Progress made in HIV prevention
There have been significant gains in preventing new HIV infections in a
number of heavily-affected countries, a United Nations programme report
However, UNAids warns the Aids epidemic is not over in any part of the world.
The report says prevention programmes have seen changes in sexual
behaviour, and a drop in infection rates in countries such as Rwanda
Condom use is also increasing among young people with multiple partners in many countries.
HIV INFECTIONS 2007
Total infections: 22m
New infections: 1.9m
South and Southeast Asia:
Total infections: 4.2m
New infections: 330,000
Total infections: 1.7m
New infections: 140,000
Eastern Europe and Central Asia:
New infections: 110,000
Total infections: 1.2m
New infections: 54,000
Total infections: 740,000
New infections: 52,000
Western and Central Europe:
Total infections: 730,000
New infections: 27,000
North Africa and Middle East:
Total infections: 380,000
New infections: 40,000
Total infections: 230,000
New infections: 20,000
Total infections: 74,000
New infections: 13,000
This has been seen in seven of the most affected countries: Burkina Faso, Cameroon, Ethiopia, Ghana, Malawi, Uganda and Zambia.
In Cameroon the percentage of young people having sex before the age of 15 has decreased from 35% to 14%.
UNAids reports that since 2005 there has been a tripling of HIV
prevention efforts, with a focus on sex workers, men who have sex with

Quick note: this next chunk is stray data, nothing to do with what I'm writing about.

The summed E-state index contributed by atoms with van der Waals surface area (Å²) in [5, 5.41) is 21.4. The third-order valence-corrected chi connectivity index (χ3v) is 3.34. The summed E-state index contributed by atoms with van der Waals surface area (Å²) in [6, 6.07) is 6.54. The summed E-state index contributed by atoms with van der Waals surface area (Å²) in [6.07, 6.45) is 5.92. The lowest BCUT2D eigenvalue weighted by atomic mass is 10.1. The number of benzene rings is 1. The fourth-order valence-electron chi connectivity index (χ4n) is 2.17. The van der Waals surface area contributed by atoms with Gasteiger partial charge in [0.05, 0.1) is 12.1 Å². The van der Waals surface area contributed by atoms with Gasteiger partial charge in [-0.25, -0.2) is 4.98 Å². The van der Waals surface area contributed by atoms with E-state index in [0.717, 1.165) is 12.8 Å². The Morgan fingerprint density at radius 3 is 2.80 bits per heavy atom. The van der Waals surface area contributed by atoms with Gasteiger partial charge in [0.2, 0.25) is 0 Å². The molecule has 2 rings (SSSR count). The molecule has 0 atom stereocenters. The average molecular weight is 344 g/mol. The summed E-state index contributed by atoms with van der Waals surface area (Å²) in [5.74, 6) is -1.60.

men, and injecting drug users.
The report also reveals that the percentage of
HIV-positive pregnant women receiving antiretroviral drugs to prevent
transmission of the virus to their child rose from 14% in 2005 to 33%
In the same period the numbers of new infections among children fell from 410,000 to 370,000.
Dr Peter Piot, UNAIDS executive director, welcomed the progress.
But he said: "Gains in saving lives by preventing new infections and
providing treatment to people living with HIV must be sustained over
the long term.
"Short-term gains should serve as a platform for
reinvigorating combination HIV prevention and treatment efforts and not
Globally, the number of new HIV infections has declined
from 3 million in 2001 to 2.7 million in 2007. However, rates of
infection are rising in many countries.
There are now an estimated 33 million people living
with HIV worldwide, with two million estimated to have died from Aids
RISING RATES OF HIV
Papua New Guinea
Story from BBC NEWS:
The number of deaths was down for the second consecutive year - 200,000 less than the 2005 figure.
Aids continues to be the leading cause of death in Africa, which accounts for 67% of the total number of people living with HIV.
Six out of ten of those living with HIV in Africa are women.
The UNAids report stresses that the fight against HIV requires sustained long-term financing.
It warns that as more people go on treatment and live longer, budgets for HIV will have to increase over the next few decades.
Published: 2008/07/29 16:41:33 GMT
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